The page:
I had the absolute weirdest dream last night.
I was at a lake, and someone was swimming back and forth across the water in front of me.
"Are there tadpoles?" I asked no one in particular. "Yes," came the answer. Then, as the swimmer got out of the water, and dove back in, I saw that it was Eddie Vedder of Pearl Jam—and decided tadpoles weren't so bad. So I started swimming alongside him. When we got to the end of our trip across the lake, he gave me $20, saying, "It's time to make the donuts."
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I don't know what that means. I think that my daughter mentioned tadpoles yesterday, but I can't remember in what context. I also played the ukulele last night, and Vedder plays the ukulele. But what was with him giving me 20 bucks for donuts? And why was he so good-looking when the real Vedder is kinda blah these days?
The internet is rife with sites and "experts" who claim to be able to interpret your dreams based on their ersatz-Native-American-ancient-Mesopotamian-spirit-guide dream dictionary, but Jane Reingold, MFT, a marriage and family therapist in San Francisco, says it's never as easy as opening a book.
"Dreams are so personal," she says. "The symbols and imagery that come up have everything to do with the dreamer, and what they mean for that person, than with a one-size-fits-all answer. It's not about the distanced interpretation of a dream—making meaning of a dream is personal, it's about the dreamer's internal world."
Why Are Dreams So Complicated?
Reingold does admit that the Swiss analyst Karl Jung (who also insists that the context of a dream is the most important part of its interpretation) made a convincing case in the 1930s for the compilation of a wide range of symbols that have acquired meaning over the centuries, and entered a sort of cultural understanding. This means that the thing you see in your dream doesn't necessarily represent itself—for instance, a dream cameo from your dad might not just mean that you miss your dad, but that you're in need of guidance.
Over the years, Jung's followers have continued to compile and adjust the shifting images and their power at the Archive for Research in Archetypal Symbolism—research that has been collected into a sumptuous coffee-table braniac read called "The Book of Symbols."
According to this impressive tome, money is, well, complicated. The book talks about "the potency conferred on ordinary paper notes when by general agreement they represent a ... standard of value." In modern America, it says that cash is "the embodiment of ... rags-to-riches optimism." But it's also "a descendant of those things early peoples ... deceived to have magical or talismanic properties."
When you put it that way, money sounds downright creepy: It's a stand-in for thousands of years of superstitious idolatry. Also, "money evokes psyche's currency, telling us where energy is invested, accumulating or frozen." This is the real meat of the matter: When you dream about money, you're not dreaming about money per se. According to Jung, it represents whatever is powerful in your life, and your dream about it probably means that you're trying to uncover your relationship to whatever it represents.
Making Sense of Your Own Wild Money Dreams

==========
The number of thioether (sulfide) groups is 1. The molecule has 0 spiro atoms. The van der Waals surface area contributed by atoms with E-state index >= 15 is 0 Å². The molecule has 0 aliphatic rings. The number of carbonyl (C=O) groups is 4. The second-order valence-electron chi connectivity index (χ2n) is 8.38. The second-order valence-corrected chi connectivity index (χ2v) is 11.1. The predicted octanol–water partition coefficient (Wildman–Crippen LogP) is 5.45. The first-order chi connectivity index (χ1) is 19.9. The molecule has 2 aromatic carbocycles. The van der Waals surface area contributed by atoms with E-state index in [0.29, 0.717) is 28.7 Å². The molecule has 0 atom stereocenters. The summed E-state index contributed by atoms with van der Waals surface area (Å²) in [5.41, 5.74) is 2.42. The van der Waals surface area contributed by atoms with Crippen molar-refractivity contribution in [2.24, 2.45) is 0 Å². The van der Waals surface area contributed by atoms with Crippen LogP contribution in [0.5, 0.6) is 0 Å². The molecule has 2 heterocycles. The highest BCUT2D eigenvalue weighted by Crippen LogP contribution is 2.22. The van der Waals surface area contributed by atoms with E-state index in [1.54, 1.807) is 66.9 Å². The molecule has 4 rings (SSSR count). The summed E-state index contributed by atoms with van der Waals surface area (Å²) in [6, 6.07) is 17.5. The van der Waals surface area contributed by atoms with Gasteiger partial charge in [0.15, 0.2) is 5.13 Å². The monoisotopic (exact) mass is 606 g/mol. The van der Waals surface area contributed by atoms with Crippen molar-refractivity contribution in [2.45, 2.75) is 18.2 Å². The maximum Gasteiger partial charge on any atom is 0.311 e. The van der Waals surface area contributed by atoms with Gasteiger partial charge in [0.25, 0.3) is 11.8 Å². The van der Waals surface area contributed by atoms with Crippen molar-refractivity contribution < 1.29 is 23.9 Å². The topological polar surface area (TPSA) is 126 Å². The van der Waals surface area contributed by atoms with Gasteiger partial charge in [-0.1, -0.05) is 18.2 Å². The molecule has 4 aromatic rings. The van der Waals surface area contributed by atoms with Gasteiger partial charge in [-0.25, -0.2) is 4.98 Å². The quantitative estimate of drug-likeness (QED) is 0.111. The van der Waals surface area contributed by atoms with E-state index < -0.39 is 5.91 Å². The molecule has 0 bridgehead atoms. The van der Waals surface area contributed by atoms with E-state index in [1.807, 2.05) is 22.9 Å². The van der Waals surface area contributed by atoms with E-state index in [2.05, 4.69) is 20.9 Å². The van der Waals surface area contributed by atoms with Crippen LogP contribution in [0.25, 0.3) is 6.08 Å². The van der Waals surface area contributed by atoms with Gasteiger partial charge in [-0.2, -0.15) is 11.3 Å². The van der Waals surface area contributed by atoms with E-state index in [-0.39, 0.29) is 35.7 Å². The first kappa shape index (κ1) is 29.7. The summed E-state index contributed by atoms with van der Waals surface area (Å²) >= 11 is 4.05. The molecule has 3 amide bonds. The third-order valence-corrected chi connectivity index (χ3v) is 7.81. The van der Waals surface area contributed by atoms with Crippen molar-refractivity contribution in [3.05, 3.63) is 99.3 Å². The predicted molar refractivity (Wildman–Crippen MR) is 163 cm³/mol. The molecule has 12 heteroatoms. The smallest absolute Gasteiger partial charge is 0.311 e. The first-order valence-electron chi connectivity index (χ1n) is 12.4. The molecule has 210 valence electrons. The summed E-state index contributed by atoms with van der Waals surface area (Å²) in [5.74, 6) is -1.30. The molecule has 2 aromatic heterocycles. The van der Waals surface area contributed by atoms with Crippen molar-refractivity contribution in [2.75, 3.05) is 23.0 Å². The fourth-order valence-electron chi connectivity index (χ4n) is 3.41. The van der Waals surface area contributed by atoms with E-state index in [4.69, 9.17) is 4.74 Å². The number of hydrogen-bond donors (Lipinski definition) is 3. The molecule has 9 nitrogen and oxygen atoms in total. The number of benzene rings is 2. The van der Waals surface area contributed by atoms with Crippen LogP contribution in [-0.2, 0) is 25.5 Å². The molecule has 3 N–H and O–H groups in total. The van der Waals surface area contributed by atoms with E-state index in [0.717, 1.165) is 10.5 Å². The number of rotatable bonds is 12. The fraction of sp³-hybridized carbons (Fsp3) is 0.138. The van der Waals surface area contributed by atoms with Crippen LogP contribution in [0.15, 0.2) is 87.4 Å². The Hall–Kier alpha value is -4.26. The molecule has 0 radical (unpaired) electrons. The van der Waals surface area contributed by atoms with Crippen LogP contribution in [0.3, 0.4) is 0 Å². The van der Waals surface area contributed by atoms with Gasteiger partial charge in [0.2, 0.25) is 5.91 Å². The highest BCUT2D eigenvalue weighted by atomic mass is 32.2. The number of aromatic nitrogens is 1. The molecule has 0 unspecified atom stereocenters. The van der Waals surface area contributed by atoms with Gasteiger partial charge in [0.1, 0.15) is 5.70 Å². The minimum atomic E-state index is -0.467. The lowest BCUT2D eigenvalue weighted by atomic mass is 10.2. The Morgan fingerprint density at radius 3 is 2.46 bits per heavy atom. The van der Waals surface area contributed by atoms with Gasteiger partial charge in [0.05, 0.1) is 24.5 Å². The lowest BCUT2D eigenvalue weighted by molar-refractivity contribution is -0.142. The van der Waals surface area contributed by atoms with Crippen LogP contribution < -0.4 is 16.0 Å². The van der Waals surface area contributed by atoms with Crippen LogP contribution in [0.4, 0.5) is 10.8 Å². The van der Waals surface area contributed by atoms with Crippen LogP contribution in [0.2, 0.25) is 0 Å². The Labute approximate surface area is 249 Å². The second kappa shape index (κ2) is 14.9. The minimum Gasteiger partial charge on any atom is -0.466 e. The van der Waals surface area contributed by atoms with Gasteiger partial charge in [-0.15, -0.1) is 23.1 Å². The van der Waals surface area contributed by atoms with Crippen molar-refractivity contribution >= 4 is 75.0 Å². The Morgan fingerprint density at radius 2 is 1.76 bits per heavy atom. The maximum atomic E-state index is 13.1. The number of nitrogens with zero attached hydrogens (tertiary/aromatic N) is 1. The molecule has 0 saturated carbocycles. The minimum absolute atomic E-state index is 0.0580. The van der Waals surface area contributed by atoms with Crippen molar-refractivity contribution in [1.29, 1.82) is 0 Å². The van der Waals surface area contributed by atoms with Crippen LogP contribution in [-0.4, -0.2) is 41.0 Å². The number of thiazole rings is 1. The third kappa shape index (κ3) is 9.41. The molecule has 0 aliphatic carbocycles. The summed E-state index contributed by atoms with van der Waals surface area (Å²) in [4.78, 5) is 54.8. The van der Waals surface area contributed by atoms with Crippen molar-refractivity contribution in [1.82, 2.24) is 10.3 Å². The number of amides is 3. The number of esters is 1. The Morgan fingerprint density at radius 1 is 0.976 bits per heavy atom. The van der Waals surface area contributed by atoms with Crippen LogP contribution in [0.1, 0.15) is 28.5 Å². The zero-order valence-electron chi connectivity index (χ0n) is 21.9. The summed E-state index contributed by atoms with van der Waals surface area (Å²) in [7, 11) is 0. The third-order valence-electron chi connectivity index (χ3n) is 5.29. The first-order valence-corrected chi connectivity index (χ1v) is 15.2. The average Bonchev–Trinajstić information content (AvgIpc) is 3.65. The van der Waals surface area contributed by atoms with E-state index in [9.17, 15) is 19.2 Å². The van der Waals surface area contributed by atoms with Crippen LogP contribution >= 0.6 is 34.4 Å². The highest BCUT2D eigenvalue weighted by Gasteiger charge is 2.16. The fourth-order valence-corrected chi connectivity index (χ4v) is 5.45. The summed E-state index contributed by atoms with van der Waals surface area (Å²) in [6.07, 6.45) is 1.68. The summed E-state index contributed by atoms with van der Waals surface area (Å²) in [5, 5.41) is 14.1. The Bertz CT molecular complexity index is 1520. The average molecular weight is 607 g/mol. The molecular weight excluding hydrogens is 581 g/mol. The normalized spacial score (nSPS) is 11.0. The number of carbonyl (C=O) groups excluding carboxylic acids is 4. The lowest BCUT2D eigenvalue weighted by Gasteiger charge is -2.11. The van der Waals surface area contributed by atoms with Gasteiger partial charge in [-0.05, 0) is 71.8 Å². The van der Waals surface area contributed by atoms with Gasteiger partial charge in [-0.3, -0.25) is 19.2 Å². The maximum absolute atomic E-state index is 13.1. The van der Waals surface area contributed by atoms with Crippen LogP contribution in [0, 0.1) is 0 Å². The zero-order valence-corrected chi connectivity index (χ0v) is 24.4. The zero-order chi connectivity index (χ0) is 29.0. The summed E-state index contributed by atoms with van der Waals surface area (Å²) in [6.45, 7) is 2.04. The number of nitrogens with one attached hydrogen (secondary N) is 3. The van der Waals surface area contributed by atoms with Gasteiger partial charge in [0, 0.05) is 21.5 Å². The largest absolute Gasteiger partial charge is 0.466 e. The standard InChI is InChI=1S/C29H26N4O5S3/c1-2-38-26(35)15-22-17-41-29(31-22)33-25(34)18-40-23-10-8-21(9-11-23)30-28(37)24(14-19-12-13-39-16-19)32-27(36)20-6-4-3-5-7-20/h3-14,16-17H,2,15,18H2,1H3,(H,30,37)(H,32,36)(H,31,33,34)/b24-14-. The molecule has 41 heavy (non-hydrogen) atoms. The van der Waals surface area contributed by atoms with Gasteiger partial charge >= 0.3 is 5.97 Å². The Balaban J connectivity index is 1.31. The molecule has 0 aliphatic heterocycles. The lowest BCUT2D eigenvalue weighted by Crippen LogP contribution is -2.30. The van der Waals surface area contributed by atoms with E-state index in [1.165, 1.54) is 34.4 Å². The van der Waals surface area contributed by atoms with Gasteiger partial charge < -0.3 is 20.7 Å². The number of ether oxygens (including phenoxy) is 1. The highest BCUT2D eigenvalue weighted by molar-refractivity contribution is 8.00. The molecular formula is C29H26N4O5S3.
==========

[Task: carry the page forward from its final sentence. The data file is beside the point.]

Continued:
My pal Marty has a recurring dream in which he finds paper money in odd places, like pinned to a tree. And it's always in odd denominations that don't exist, such as a $53 bill.
I'm dying to know: What does it mean?
"Well, I've got to talk to him to really know," Reingold says. "But I'd ask him what he feels in the dream, and what other quirky details he noticed. With this information alone, it's interesting that the money is familiar, but not usable. It's literally growing on trees, yet he can't use it. I'd wonder if this is frustration: He feels like good fortune is literally falling into his lap, but he can't make full use of it—or even feels guilty about the good things given to him."
Meanwhile, my friend Robyn often dreams that she acquires a huge amount of money. How she gets it is different every time—sometimes it's earned, sometimes won, sometimes inherited and sometimes found. But the amount is always the same: $80 million.
"Is there something significant about the numbers 80 or eight? That's the first thing I might ask," says Reingold. "But another way to look at it is that there's this consistent amount that comes to her. Maybe it's not the money, but the idea of abundance—that she has this consistent, reliable presence in her life. If you look at it that way, this isn't a money dream. It's a spiritual dream."
Another friend of mine dreamt that his wallet was full of money, but it was the wrong kind of currency. When he tried to exchange it, he was arrested. What could that mean? Reingold points to the fact that the dreamer is not able to use his gifts, and suggests that he's feeling stymied in his creative expression or professional growth—and fear of taking the chance to fully embody his ambition.
Basically, dream interpretation is what you make of it. So take a look at what the different components in the dream mean to you personally, and what your emotional response was to the events of your dream.
One woman's dream of dollars turning into coins, when she thought about it, was a guilty admission to herself that her spending was out of control. Your dreams are about your feelings and your experiences, and the meanings don't have an easy answer.
"What about my dream about Eddie Vedder?" I asked Reingold.
She shrugged. "Maybe you want donuts," she suggested. Yep. Sometimes a cigar really is just a cigar.